Improving a Diabetes Type 2 Risk Calculator: A Machine Learning Approach
Dr. Guenter Tusch, email@example.com
The National Center for Health Statistics (NCHS) of the Centers for Disease Control and Prevention (CDC) conducts a survey research program called National Health and Nutrition Examination Survey (NHANES) to keep track of the health, nutritional and medical status of the United States population (adults and children both) over time. The survey consists of information such as demographic, laboratory examination results, interviews and medical questionnaires. The American Diabetes Association (ADA) recommends that individuals of any age with one or more risk factors or any individual above age 45 with or without any risk factors for diabetes be screened for type 2 diabetes. According to the National Diabetes fact sheet of 2007 5.7 million people in the United States have undiagnosed diabetes. One of the major reasons behind the failure of ADA’s recommendations is the cost of the screening process and inconvenience of testing procedures. One of the solutions to the above problem may be to develop a screening test that is economical, convenient and that does not involve complex procedures of screening. Screening tools for diabetes can be extremely useful in preventing or delaying the occurrence of the disease. Diabetes prediction models have been built using the NHANES data. The aim of my project is to perform a study similar to the article by Heikes, K.E, et al., Diabetes risk calculator: A simple tool for detecting undiagnosed diabetes and pre-diabetes, 2008, Diabetes Care, 31(5), pp. 1040-1045. The authors use the NHANES III (1988-1994) data to build a paper-based screening tool that can predict undiagnosed diabetes or pre-diabetes based on a person’s characteristic features. My objective was to perform a similar study using the NHANES 1999-2000 dataset, but adding new variables and testing the performance of my model against the authors in terms of estimating the prediction accuracies when applied to a different population of the NHANES data series. The article uses body measurements, demographics, blood pressure, family history, two hour oral glucose tolerance test (OGTT), and fasting plasma glucose (FPG) to predict undiagnosed diabetes or pre-diabetes. I included all these variables in my model except the OGTT values because the test was absent in 1999-2004 NHANES series. I also added new variables that were present in the 1999-2000 dataset such as “Ulcer/sore not healed within 4 weeks”, “numbness in hands/feet from past 3 months”, “pain/tingling in hands/feet from past 3 months”, and “pain in either leg while walking”. The resulting classification tree model classifies a person as diabetic or healthy based on the variables used in my analysis. The model was validated against the NHANES 2001-02 dataset. The University of Maryland, the American Diabetes Association (ADA), and others have developed similar screening tests. My model uses four new additional variables providing more characteristic features to improve the prediction process.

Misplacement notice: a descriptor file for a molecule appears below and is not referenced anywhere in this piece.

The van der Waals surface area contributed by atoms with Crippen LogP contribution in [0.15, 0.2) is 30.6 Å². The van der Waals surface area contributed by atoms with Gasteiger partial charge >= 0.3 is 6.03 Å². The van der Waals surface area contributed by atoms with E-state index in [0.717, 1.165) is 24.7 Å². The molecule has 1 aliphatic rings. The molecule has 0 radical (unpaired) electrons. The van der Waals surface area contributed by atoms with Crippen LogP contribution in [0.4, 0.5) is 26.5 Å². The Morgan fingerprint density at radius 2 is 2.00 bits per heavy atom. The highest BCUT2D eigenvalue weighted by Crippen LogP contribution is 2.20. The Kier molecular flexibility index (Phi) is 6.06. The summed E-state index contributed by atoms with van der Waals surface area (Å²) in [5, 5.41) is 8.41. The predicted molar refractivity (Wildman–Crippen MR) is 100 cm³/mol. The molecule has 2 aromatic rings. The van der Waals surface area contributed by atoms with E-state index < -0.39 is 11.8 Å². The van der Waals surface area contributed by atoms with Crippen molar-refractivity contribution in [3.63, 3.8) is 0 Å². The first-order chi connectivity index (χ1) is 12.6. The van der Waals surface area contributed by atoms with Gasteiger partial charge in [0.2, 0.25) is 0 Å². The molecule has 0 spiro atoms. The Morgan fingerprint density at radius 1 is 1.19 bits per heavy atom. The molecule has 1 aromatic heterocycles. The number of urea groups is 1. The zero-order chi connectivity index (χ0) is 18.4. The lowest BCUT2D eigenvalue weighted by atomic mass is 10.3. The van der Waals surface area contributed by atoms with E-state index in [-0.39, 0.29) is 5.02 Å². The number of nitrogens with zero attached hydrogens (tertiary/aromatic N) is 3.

Parida, Mrutyunjaya, "Improving a Diabetes Type 2 Risk Calculator: A Machine Learning Approach" (2010). Technical Library. 6.